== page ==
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Three behavioural barriers the EV market should overcome in 2022

Will Hanmer-Lloyd lays out the main obstacles to an electric fugure

When Carl Benz first patented the motorcar in 1887, it marked the beginning of a transport revolution. This spawned a variety of automotive brands, notably Ford, whose cutting edge mass production assembly line paved the way for automotive brands to follow. It wasn’t long before households owning more than one car quickly became the norm in many markets around the world.

135 years since the innovations of Carl Benz, the UK sits a mere eight years away from the ban of vehicles with internal combustion engines (ICE), meaning the government and automotive brands face the challenge of encouraging consumers to switch their gas guzzlers for electric alternatives. Other markets face similarly looming deadlines. Key to the success of this in 2022 is overcoming three key factors which are holding back uptake.

Range anxiety

Running out of charge has been a prominent and persistent deterrent to EV uptake as worries about EVs not being able to match the distance of ICE vehicles has discouraged potential buyers. In fact a recent study from Appinio shows that 42% of Brits believe battery life and range on current models aren’t suitable for everyday use. However, strides are being made to address this. Mercedes Benz recently announced a new electric model with 600-mile range at the start of the year and BMW also announced a new 367 mile range model, which could help to sway people who are on the fence about switching, showing consumers that they won’t need to worry about distance.

As there is such a gap in the EV market for brands to capitalise on—currently there is no obvious low-cost choice—it’s likely that 2022 will see brands competing to make flagship technological advancements. Major brands that are making advancements in the EV space will be looking to compete, which is to the overall benefit of the sector.

Mercedes-Benz VISION EQXXMercedes-Benz VISION EQXX
Mercedes-Benz Vision EQXX boasts a range of up to 1,000km


As well as range, a key factor to EV uptake is visibility. If EVs and charging points are seen as a part of everyday life it triggers consumers’ selective attention and they start to notice them much more. A major component for brands to consider is the visibility-gap between geographic regions in the UK. A recent study from the Office of National Statistics shows that London has far more public charging points than anywhere else in the UK as there are 87 points per 100,000 people in the capital. That is almost double any other region in the UK.

Herein lies an opportunity for brands and the government to invest in infrastructure and target people outside of London in high footfall areas with high visibility signage to make EV zones more attention grabbing. As the attention of brands shifts ever-more towards EVs, it’s likely that they’ll become more relevant and visible.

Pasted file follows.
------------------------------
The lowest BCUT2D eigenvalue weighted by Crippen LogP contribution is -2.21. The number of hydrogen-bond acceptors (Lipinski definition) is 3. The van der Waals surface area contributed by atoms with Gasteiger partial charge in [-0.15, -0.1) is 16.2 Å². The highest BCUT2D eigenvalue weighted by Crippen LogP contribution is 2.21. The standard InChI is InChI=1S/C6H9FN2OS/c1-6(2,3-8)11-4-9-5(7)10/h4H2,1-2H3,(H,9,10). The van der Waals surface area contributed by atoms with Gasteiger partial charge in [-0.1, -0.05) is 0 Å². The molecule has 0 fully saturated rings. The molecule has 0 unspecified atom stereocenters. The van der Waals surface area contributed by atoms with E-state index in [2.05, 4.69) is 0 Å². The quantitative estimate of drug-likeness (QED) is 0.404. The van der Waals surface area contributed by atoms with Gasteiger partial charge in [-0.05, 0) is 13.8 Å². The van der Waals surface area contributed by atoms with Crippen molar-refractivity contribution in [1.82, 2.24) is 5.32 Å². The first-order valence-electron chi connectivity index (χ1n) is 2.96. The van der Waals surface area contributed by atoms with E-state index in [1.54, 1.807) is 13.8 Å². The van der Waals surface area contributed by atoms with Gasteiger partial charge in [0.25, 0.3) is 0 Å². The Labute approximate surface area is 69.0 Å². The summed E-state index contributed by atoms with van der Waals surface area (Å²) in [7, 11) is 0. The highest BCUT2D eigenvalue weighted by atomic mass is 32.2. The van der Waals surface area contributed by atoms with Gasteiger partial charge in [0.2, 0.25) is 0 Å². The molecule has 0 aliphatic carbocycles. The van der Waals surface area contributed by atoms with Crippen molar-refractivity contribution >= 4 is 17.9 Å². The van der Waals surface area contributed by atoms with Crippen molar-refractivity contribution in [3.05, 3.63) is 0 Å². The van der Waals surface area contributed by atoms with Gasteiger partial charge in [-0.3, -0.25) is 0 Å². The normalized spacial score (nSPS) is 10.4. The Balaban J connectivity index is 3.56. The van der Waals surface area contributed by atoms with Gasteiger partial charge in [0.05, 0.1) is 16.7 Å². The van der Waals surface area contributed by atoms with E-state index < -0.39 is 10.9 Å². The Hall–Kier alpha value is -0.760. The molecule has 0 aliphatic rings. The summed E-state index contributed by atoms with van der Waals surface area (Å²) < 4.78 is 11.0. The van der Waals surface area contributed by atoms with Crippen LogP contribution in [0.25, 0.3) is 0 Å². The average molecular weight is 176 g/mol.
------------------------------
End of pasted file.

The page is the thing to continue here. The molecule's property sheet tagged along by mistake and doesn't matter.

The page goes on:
Make it easy

We often underestimate the power of making something easy. As it stands, buying an ICE vehicle is so ingrained into consumer behaviours. We know exactly where to go to buy them, where to go should they need repairing and are aware of various makes and models.

London charging
Visible charging points will build confidence among consumers

For EVs to be less of a leap into the unknown for consumers, it’s important to improve the ease of information for potential buyers about the day-to-day intricacies of owning an EV. Prospective car-buyers span a large group of people across nearly all age demographics. Whether it’s a teenager getting behind the wheel of their first ever car, or an elderly person who has been driving for over 50 years, the government and automotive brands needs to adapt its messaging to ensure they’re accessible for people of all ages. This could mean targeting via social media, where younger people are more likely to be engaged, or more traditional methods like linear TV advertising to help convey that information around EV ownership to reach all people.

Although these factors are preventing many people from switching right now, there’s no denying that uptake is ramping up and the positive signs are that the EV market is improving. With all this industry momentum, it’s hardly surprising that EVs enjoyed a record year in 2021 in the UK, with more battery electric vehicles (BEV) being sold than the previous five years combined. With brands’ focus shifting ever-more towards their EV models, it’s likely that 2022 will be the year that many more decide to ditch gasoline and diesel for electric.

The opinions expressed here are those of the author and do not necessarily reflect the positions of Automotive World Ltd.

Will Hanmer-Lloyd is head of Behave and Strategy at Total Media

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